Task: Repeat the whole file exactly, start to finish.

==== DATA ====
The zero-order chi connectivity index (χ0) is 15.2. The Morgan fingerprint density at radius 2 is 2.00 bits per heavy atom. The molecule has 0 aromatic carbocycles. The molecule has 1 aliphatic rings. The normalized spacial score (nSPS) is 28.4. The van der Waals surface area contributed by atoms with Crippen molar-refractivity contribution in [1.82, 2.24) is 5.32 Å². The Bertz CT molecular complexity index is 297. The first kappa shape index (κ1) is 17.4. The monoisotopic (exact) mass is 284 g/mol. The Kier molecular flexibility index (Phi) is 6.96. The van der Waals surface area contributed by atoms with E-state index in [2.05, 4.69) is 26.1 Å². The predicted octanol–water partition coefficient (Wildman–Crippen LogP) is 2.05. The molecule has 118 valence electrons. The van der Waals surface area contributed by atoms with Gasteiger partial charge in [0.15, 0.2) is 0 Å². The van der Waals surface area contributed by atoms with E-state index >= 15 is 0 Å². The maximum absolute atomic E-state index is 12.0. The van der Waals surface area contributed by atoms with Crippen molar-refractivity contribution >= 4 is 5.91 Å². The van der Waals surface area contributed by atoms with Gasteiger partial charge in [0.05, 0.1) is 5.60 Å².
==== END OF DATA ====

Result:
The zero-order chi connectivity index (χ0) is 15.2. The Morgan fingerprint density at radius 2 is 2.00 bits per heavy atom. The molecule has 0 aromatic carbocycles. The molecule has 1 aliphatic rings. The normalized spacial score (nSPS) is 28.4. The van der Waals surface area contributed by atoms with Crippen molar-refractivity contribution in [1.82, 2.24) is 5.32 Å². The Bertz CT molecular complexity index is 297. The first kappa shape index (κ1) is 17.4. The monoisotopic (exact) mass is 284 g/mol. The Kier molecular flexibility index (Phi) is 6.96. The van der Waals surface area contributed by atoms with E-state index in [2.05, 4.69) is 26.1 Å². The predicted octanol–water partition coefficient (Wildman–Crippen LogP) is 2.05. The molecule has 118 valence electrons. The van der Waals surface area contributed by atoms with Gasteiger partial charge in [0.15, 0.2) is 0 Å². The van der Waals surface area contributed by atoms with E-state index >= 15 is 0 Å². The maximum absolute atomic E-state index is 12.0. The van der Waals surface area contributed by atoms with Crippen molar-refractivity contribution >= 4 is 5.91 Å². The van der Waals surface area contributed by atoms with Gasteiger partial charge in [0.05, 0.1) is 5.60 Å².